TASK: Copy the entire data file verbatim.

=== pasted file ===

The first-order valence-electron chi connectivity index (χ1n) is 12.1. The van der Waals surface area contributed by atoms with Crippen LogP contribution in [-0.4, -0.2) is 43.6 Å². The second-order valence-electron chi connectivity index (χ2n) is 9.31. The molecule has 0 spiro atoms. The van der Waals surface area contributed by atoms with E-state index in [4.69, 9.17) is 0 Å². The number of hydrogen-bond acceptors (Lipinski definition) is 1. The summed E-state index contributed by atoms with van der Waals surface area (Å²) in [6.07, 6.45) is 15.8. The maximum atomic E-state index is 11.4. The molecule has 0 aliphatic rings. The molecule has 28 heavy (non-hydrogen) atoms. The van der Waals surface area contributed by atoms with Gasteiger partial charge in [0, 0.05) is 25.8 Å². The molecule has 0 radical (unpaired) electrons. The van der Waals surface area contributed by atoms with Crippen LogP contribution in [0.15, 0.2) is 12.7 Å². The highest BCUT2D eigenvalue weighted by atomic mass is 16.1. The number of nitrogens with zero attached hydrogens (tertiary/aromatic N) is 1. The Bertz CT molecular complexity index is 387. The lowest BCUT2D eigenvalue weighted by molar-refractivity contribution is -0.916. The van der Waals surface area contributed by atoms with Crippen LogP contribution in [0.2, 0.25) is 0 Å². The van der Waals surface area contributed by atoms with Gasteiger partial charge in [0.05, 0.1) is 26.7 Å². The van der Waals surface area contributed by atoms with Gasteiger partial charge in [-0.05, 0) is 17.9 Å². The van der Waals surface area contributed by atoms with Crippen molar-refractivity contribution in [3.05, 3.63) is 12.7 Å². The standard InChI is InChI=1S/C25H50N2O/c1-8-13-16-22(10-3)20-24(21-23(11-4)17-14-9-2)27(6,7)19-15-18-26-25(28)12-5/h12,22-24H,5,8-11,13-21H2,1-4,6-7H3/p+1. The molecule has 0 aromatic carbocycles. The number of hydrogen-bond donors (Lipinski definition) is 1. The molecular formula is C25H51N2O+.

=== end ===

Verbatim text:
The first-order valence-electron chi connectivity index (χ1n) is 12.1. The van der Waals surface area contributed by atoms with Crippen LogP contribution in [-0.4, -0.2) is 43.6 Å². The second-order valence-electron chi connectivity index (χ2n) is 9.31. The molecule has 0 spiro atoms. The van der Waals surface area contributed by atoms with E-state index in [4.69, 9.17) is 0 Å². The number of hydrogen-bond acceptors (Lipinski definition) is 1. The summed E-state index contributed by atoms with van der Waals surface area (Å²) in [6.07, 6.45) is 15.8. The maximum atomic E-state index is 11.4. The molecule has 0 aliphatic rings. The molecule has 28 heavy (non-hydrogen) atoms. The van der Waals surface area contributed by atoms with Gasteiger partial charge in [0, 0.05) is 25.8 Å². The molecule has 0 radical (unpaired) electrons. The van der Waals surface area contributed by atoms with Crippen LogP contribution in [0.15, 0.2) is 12.7 Å². The highest BCUT2D eigenvalue weighted by atomic mass is 16.1. The number of nitrogens with zero attached hydrogens (tertiary/aromatic N) is 1. The Bertz CT molecular complexity index is 387. The lowest BCUT2D eigenvalue weighted by molar-refractivity contribution is -0.916. The van der Waals surface area contributed by atoms with Crippen LogP contribution in [0.2, 0.25) is 0 Å². The van der Waals surface area contributed by atoms with Gasteiger partial charge in [0.05, 0.1) is 26.7 Å². The van der Waals surface area contributed by atoms with Gasteiger partial charge in [-0.05, 0) is 17.9 Å². The van der Waals surface area contributed by atoms with Crippen molar-refractivity contribution in [3.05, 3.63) is 12.7 Å². The standard InChI is InChI=1S/C25H50N2O/c1-8-13-16-22(10-3)20-24(21-23(11-4)17-14-9-2)27(6,7)19-15-18-26-25(28)12-5/h12,22-24H,5,8-11,13-21H2,1-4,6-7H3/p+1. The molecule has 0 aromatic carbocycles. The number of hydrogen-bond donors (Lipinski definition) is 1. The molecular formula is C25H51N2O+.